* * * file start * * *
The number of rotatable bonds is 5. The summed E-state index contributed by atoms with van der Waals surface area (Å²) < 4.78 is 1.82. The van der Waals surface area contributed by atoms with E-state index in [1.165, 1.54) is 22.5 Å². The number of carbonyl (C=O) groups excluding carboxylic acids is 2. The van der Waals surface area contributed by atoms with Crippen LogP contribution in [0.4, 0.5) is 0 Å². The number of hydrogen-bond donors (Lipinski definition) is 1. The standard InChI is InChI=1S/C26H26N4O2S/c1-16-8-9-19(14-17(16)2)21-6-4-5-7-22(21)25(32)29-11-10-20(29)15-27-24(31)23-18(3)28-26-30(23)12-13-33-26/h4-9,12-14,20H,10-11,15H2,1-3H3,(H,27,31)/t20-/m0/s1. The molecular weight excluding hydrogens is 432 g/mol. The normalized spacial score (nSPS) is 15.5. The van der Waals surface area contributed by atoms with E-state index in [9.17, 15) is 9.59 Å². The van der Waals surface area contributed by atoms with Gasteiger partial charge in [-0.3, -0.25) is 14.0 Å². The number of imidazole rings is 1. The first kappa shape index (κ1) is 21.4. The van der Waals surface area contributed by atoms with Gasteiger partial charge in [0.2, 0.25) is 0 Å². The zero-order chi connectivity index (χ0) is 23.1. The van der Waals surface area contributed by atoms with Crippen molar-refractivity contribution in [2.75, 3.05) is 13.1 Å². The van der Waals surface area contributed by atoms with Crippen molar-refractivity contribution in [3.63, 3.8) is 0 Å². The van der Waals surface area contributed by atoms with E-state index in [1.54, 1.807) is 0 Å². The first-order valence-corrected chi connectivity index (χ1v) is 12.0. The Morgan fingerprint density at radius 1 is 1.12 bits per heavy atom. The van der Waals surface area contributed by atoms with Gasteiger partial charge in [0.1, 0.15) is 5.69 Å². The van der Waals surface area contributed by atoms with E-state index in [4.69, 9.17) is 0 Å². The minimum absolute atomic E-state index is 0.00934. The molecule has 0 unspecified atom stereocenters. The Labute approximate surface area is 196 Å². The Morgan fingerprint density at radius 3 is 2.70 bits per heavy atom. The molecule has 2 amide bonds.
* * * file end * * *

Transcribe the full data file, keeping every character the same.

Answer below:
The number of rotatable bonds is 5. The summed E-state index contributed by atoms with van der Waals surface area (Å²) < 4.78 is 1.82. The van der Waals surface area contributed by atoms with E-state index in [1.165, 1.54) is 22.5 Å². The number of carbonyl (C=O) groups excluding carboxylic acids is 2. The van der Waals surface area contributed by atoms with Crippen LogP contribution in [0.4, 0.5) is 0 Å². The number of hydrogen-bond donors (Lipinski definition) is 1. The standard InChI is InChI=1S/C26H26N4O2S/c1-16-8-9-19(14-17(16)2)21-6-4-5-7-22(21)25(32)29-11-10-20(29)15-27-24(31)23-18(3)28-26-30(23)12-13-33-26/h4-9,12-14,20H,10-11,15H2,1-3H3,(H,27,31)/t20-/m0/s1. The molecular weight excluding hydrogens is 432 g/mol. The normalized spacial score (nSPS) is 15.5. The van der Waals surface area contributed by atoms with E-state index in [9.17, 15) is 9.59 Å². The van der Waals surface area contributed by atoms with Gasteiger partial charge in [-0.3, -0.25) is 14.0 Å². The number of imidazole rings is 1. The first kappa shape index (κ1) is 21.4. The van der Waals surface area contributed by atoms with Gasteiger partial charge in [0.2, 0.25) is 0 Å². The zero-order chi connectivity index (χ0) is 23.1. The van der Waals surface area contributed by atoms with Crippen molar-refractivity contribution in [2.75, 3.05) is 13.1 Å². The van der Waals surface area contributed by atoms with Crippen molar-refractivity contribution in [3.63, 3.8) is 0 Å². The van der Waals surface area contributed by atoms with E-state index in [1.54, 1.807) is 0 Å². The first-order valence-corrected chi connectivity index (χ1v) is 12.0. The Morgan fingerprint density at radius 1 is 1.12 bits per heavy atom. The van der Waals surface area contributed by atoms with Gasteiger partial charge in [0.1, 0.15) is 5.69 Å². The van der Waals surface area contributed by atoms with E-state index in [4.69, 9.17) is 0 Å². The minimum absolute atomic E-state index is 0.00934. The molecule has 0 unspecified atom stereocenters. The Labute approximate surface area is 196 Å². The Morgan fingerprint density at radius 3 is 2.70 bits per heavy atom. The molecule has 2 amide bonds.